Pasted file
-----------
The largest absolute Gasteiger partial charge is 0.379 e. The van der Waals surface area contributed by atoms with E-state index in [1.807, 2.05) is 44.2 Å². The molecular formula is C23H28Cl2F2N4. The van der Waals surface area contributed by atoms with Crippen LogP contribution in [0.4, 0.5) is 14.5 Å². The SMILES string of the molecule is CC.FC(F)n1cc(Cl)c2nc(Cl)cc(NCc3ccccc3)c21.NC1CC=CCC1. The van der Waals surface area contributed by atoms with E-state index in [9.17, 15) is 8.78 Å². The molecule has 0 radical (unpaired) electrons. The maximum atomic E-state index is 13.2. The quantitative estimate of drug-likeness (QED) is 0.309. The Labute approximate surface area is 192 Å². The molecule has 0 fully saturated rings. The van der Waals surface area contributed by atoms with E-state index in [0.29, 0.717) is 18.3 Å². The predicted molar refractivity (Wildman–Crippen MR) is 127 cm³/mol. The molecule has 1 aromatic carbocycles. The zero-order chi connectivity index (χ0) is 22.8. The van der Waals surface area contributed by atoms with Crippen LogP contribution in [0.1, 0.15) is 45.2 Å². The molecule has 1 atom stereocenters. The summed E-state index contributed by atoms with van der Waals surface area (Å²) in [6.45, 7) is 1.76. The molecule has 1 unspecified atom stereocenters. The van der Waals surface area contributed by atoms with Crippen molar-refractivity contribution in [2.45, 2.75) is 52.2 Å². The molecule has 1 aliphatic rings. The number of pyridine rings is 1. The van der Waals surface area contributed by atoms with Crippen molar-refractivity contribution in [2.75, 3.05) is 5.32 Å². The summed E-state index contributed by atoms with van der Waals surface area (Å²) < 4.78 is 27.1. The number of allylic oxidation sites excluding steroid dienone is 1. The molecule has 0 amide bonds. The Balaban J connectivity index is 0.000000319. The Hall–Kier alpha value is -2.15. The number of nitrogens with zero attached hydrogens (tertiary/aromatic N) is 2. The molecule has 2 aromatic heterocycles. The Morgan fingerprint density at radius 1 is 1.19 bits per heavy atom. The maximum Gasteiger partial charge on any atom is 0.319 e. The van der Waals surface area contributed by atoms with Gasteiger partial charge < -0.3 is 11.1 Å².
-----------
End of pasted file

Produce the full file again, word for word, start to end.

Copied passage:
The largest absolute Gasteiger partial charge is 0.379 e. The van der Waals surface area contributed by atoms with E-state index in [1.807, 2.05) is 44.2 Å². The molecular formula is C23H28Cl2F2N4. The van der Waals surface area contributed by atoms with Crippen LogP contribution in [0.4, 0.5) is 14.5 Å². The SMILES string of the molecule is CC.FC(F)n1cc(Cl)c2nc(Cl)cc(NCc3ccccc3)c21.NC1CC=CCC1. The van der Waals surface area contributed by atoms with E-state index in [9.17, 15) is 8.78 Å². The molecule has 0 radical (unpaired) electrons. The maximum atomic E-state index is 13.2. The quantitative estimate of drug-likeness (QED) is 0.309. The Labute approximate surface area is 192 Å². The molecule has 0 fully saturated rings. The van der Waals surface area contributed by atoms with E-state index in [0.29, 0.717) is 18.3 Å². The predicted molar refractivity (Wildman–Crippen MR) is 127 cm³/mol. The molecule has 1 aromatic carbocycles. The zero-order chi connectivity index (χ0) is 22.8. The van der Waals surface area contributed by atoms with Crippen LogP contribution in [0.1, 0.15) is 45.2 Å². The molecule has 1 atom stereocenters. The summed E-state index contributed by atoms with van der Waals surface area (Å²) in [6.45, 7) is 1.76. The molecule has 1 unspecified atom stereocenters. The van der Waals surface area contributed by atoms with Crippen molar-refractivity contribution in [2.45, 2.75) is 52.2 Å². The molecule has 1 aliphatic rings. The number of pyridine rings is 1. The van der Waals surface area contributed by atoms with Crippen molar-refractivity contribution in [2.75, 3.05) is 5.32 Å². The summed E-state index contributed by atoms with van der Waals surface area (Å²) < 4.78 is 27.1. The number of allylic oxidation sites excluding steroid dienone is 1. The molecule has 0 amide bonds. The Balaban J connectivity index is 0.000000319. The Hall–Kier alpha value is -2.15. The number of nitrogens with zero attached hydrogens (tertiary/aromatic N) is 2. The molecule has 2 aromatic heterocycles. The Morgan fingerprint density at radius 1 is 1.19 bits per heavy atom. The maximum Gasteiger partial charge on any atom is 0.319 e. The van der Waals surface area contributed by atoms with Gasteiger partial charge < -0.3 is 11.1 Å².